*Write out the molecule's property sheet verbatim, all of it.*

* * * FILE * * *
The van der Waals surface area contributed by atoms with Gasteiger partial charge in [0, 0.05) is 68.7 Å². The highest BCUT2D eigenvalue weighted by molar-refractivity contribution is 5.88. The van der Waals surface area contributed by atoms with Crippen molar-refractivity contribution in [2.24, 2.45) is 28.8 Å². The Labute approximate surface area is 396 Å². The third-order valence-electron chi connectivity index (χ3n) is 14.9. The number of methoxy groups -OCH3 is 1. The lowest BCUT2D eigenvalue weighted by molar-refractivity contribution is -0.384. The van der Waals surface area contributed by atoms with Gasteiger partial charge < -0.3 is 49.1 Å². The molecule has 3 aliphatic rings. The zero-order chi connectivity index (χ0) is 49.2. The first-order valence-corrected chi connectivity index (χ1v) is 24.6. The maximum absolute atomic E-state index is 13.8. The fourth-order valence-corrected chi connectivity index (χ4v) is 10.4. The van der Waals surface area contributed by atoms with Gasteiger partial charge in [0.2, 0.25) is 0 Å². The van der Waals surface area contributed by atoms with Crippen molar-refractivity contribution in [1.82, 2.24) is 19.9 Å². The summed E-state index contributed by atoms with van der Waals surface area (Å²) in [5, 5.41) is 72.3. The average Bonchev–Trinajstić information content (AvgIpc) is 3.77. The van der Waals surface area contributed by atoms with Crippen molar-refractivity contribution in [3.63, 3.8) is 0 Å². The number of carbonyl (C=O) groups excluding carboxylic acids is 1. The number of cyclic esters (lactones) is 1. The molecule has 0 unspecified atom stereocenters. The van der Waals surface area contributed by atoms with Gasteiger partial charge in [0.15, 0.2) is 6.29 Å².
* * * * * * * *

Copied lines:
The van der Waals surface area contributed by atoms with Gasteiger partial charge in [0, 0.05) is 68.7 Å². The highest BCUT2D eigenvalue weighted by molar-refractivity contribution is 5.88. The van der Waals surface area contributed by atoms with Crippen molar-refractivity contribution in [2.24, 2.45) is 28.8 Å². The Labute approximate surface area is 396 Å². The third-order valence-electron chi connectivity index (χ3n) is 14.9. The number of methoxy groups -OCH3 is 1. The lowest BCUT2D eigenvalue weighted by molar-refractivity contribution is -0.384. The van der Waals surface area contributed by atoms with Gasteiger partial charge < -0.3 is 49.1 Å². The molecule has 3 aliphatic rings. The zero-order chi connectivity index (χ0) is 49.2. The first-order valence-corrected chi connectivity index (χ1v) is 24.6. The maximum absolute atomic E-state index is 13.8. The fourth-order valence-corrected chi connectivity index (χ4v) is 10.4. The van der Waals surface area contributed by atoms with Gasteiger partial charge in [0.2, 0.25) is 0 Å². The van der Waals surface area contributed by atoms with Crippen molar-refractivity contribution in [1.82, 2.24) is 19.9 Å². The summed E-state index contributed by atoms with van der Waals surface area (Å²) in [5, 5.41) is 72.3. The average Bonchev–Trinajstić information content (AvgIpc) is 3.77. The van der Waals surface area contributed by atoms with Crippen molar-refractivity contribution in [3.63, 3.8) is 0 Å². The number of carbonyl (C=O) groups excluding carboxylic acids is 1. The number of cyclic esters (lactones) is 1. The molecule has 0 unspecified atom stereocenters. The van der Waals surface area contributed by atoms with Gasteiger partial charge in [0.15, 0.2) is 6.29 Å².